Essentials of Sociology (Sixth Edition)
We believe that sociology plays an essential role in modern intellectual culture and occupies a central place within the social sciences. We have aimed to write a book that merges classic sociological theories with up-to-the-minute social issues that interest sociologists today. We also believe that sociologists must use rigorous research methods in order to study and understand human behavior. We highlight findings from ethnographic studies to document the hows and whys of social behavior, and also present current statistical data to document important social trends. We aim to present material in a “fair and balanced” way. Although each of the authors has his or her own perspective on social theories, methods, and social policy, we have worked hard to ensure that our treatment is unbiased and non-partisan. We strive to present the most complete picture of sociology possible. Given the vast array of topics encompassed by sociology, however, we made difficult choices about what the most essential topics in sociology are today. We hope readers are engaged, intrigued, and occasionally inspired by the ideas presented in this book.
About the Essentials Edition
The Sixth Edition of Essentials of Sociology is based on the Tenth Edition of our best-selling text Introduction to Sociology. We created the Essentials Edition for instructors and students who are looking for a briefer book that can fit into a compressed academic schedule. We have reduced the length of the book by roughly one-third, and we reduced the number of chapters from twenty to sixteen.
We cut selected topics to focus the chapters on the core ideas of sociology, while still retaining the themes that have made the text a successful teaching tool. Major Themes The book is constructed around four basic themes that provide its character.
The newest theme is applying sociology to everyday life. Sociological thinking enables self-understanding, which in turn can be focused back on an improved understanding of the social world. Studying sociology can be a liberating experience: It expands our sympathies and imagination, opens up new perspectives on the sources of our own behavior, and creates an awareness of cultural settings different from our own. Sociological ideas challenge dogma, teach appreciation of cultural variety, and allow us insight into the working of social institutions. At a more practical level, the text shows how technology affects our daily experiences (new “Digital Life” sections) and how countries across the globe compare on key metrics such as incarceration rate, maternity leave benefits, and gender inequality (full-page “Globalization by the Numbers” infographics). Our second theme is inequalities.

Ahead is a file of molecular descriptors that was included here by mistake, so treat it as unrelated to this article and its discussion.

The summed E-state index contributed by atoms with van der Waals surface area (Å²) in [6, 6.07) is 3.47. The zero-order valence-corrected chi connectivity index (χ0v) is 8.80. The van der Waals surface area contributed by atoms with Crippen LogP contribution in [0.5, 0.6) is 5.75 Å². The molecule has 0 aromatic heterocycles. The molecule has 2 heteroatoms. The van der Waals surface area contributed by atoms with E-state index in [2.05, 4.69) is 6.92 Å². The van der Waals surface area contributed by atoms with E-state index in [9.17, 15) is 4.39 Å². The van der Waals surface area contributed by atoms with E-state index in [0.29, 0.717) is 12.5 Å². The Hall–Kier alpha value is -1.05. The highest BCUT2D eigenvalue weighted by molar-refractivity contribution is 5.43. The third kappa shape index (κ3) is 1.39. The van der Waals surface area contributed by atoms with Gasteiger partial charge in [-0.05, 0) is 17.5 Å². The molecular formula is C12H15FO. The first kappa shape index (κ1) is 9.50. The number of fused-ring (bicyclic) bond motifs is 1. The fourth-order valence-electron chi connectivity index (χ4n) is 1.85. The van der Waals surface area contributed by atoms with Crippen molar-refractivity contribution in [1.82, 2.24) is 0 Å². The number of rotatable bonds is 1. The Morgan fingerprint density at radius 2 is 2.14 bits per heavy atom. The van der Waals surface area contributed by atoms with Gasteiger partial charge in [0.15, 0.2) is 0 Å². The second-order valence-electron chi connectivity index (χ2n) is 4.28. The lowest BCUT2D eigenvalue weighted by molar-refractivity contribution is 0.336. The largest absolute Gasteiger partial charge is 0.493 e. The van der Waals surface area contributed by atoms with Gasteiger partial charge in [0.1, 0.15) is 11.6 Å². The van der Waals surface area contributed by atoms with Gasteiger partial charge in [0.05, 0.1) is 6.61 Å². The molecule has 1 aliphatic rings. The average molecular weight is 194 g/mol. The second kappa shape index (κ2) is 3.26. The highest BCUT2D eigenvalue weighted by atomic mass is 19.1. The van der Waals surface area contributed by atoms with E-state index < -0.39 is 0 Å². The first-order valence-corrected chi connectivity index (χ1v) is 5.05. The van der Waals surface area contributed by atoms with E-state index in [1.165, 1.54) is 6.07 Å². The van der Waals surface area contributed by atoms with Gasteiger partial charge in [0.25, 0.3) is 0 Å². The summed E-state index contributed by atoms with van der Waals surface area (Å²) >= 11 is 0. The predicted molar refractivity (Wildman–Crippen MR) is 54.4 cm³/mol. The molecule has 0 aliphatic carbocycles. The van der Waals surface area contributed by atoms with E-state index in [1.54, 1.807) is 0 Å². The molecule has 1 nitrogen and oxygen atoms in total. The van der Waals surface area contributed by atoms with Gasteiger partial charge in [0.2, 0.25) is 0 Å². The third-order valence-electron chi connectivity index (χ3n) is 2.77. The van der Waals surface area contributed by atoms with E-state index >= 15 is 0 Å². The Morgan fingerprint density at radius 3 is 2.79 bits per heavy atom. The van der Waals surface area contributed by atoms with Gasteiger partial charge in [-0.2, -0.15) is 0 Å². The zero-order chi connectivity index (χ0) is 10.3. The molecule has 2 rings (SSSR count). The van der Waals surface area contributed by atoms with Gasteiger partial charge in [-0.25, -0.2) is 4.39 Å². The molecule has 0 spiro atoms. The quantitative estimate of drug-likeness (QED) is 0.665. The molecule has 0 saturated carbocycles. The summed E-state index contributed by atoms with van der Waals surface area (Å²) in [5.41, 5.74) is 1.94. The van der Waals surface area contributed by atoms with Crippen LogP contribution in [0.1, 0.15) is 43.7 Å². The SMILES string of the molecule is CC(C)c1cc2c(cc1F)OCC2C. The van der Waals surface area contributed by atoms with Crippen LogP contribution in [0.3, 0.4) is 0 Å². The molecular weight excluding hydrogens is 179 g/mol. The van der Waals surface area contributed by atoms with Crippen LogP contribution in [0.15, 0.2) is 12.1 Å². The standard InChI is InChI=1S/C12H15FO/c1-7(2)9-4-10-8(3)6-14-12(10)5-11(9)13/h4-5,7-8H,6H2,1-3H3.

Throughout the text, we highlight that important resources—whether education, health, income, or social support—are not fairly or evenly distributed to all individuals. We highlight the ways that gender, race, social class, and age shape our daily lives in the United States. We also pay keen attention to global inequalities, and reveal how differences in economic and natural resources throughout the world powerfully influence even very personal experiences—including health, religion, and relationships. A third theme of the book is that of social and historical context. Sociology was born of the transformations that wrenched the industrializing social order of the
West away from the lifestyles characteristic of earlier societies. The pace of social change has continued to accelerate, and it is possible that we now stand on the threshold of transitions as significant as those that occurred in the late eighteenth and nineteenth centuries. Sociology has the prime responsibility for charting the transformations of our past and for grasping the major lines of development taking place today. Our understanding of the past also contributes to our understanding of institutions in the present and future. The fourth fundamental theme of the book is globalization. For far too long, sociology has been dominated by the view that societies can be studied as independent entities. But even in the past, societies never really existed in isolation.
Today we can see a clear acceleration in processes of global integration. This is obvious, for example, in the expansion of international trade across the world. The emphasis on globalization also connects closely with the weight given to the interdependence of the industrialized and developing worlds today. Despite these interconnections, however, societies have their own distinctive attributes, traditions, and experiences. Sociology cannot be taught solely by understanding the institutions of any one particular society. While we have slanted our discussion toward the United States, we have also balanced it with a rich variety of materials drawn from other regions—especially those undergoing rapid social change, such as the Middle East, Asia, Africa, and Eastern Europe.
The book also includes much more material on developing countries than has been usual in introductory texts. All of the chapters in the book have been updated and revised to reflect the most recent available data. Each chapter opens with a contemporary news event or social trend— ranging from the most local and seemingly trivial (like an email from Yale University administrators about Halloween costumes) to the most global and profound (such as the catastrophic earthquakes in Haiti and Japan). These events are used to motivate and explain the key sociological concepts, themes, and studies that are elaborated throughout the text. Other substantive changes include:
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